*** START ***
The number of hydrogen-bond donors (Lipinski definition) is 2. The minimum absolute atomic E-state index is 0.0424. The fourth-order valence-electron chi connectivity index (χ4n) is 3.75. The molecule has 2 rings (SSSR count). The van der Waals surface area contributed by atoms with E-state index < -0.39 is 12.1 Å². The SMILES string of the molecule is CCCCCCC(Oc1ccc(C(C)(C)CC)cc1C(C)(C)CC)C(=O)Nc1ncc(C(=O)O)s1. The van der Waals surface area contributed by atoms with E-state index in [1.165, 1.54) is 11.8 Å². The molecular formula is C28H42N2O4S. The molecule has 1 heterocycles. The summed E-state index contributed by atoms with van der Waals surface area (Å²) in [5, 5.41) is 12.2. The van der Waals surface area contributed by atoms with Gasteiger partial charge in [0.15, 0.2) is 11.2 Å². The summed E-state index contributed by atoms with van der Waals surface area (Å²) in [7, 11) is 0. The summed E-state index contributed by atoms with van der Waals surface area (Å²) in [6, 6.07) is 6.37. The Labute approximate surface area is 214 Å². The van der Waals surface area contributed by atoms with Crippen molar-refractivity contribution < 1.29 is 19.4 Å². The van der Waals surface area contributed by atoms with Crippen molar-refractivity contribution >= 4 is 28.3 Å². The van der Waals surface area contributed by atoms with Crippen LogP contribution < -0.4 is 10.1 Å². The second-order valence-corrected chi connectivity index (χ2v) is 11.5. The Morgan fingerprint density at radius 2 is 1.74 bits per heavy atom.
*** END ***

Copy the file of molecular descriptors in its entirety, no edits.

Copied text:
The number of hydrogen-bond donors (Lipinski definition) is 2. The minimum absolute atomic E-state index is 0.0424. The fourth-order valence-electron chi connectivity index (χ4n) is 3.75. The molecule has 2 rings (SSSR count). The van der Waals surface area contributed by atoms with E-state index < -0.39 is 12.1 Å². The SMILES string of the molecule is CCCCCCC(Oc1ccc(C(C)(C)CC)cc1C(C)(C)CC)C(=O)Nc1ncc(C(=O)O)s1. The van der Waals surface area contributed by atoms with E-state index in [1.165, 1.54) is 11.8 Å². The molecular formula is C28H42N2O4S. The molecule has 1 heterocycles. The summed E-state index contributed by atoms with van der Waals surface area (Å²) in [5, 5.41) is 12.2. The van der Waals surface area contributed by atoms with Gasteiger partial charge in [0.15, 0.2) is 11.2 Å². The summed E-state index contributed by atoms with van der Waals surface area (Å²) in [7, 11) is 0. The summed E-state index contributed by atoms with van der Waals surface area (Å²) in [6, 6.07) is 6.37. The Labute approximate surface area is 214 Å². The van der Waals surface area contributed by atoms with Crippen molar-refractivity contribution < 1.29 is 19.4 Å². The van der Waals surface area contributed by atoms with Crippen molar-refractivity contribution >= 4 is 28.3 Å². The van der Waals surface area contributed by atoms with Crippen LogP contribution < -0.4 is 10.1 Å². The second-order valence-corrected chi connectivity index (χ2v) is 11.5. The Morgan fingerprint density at radius 2 is 1.74 bits per heavy atom.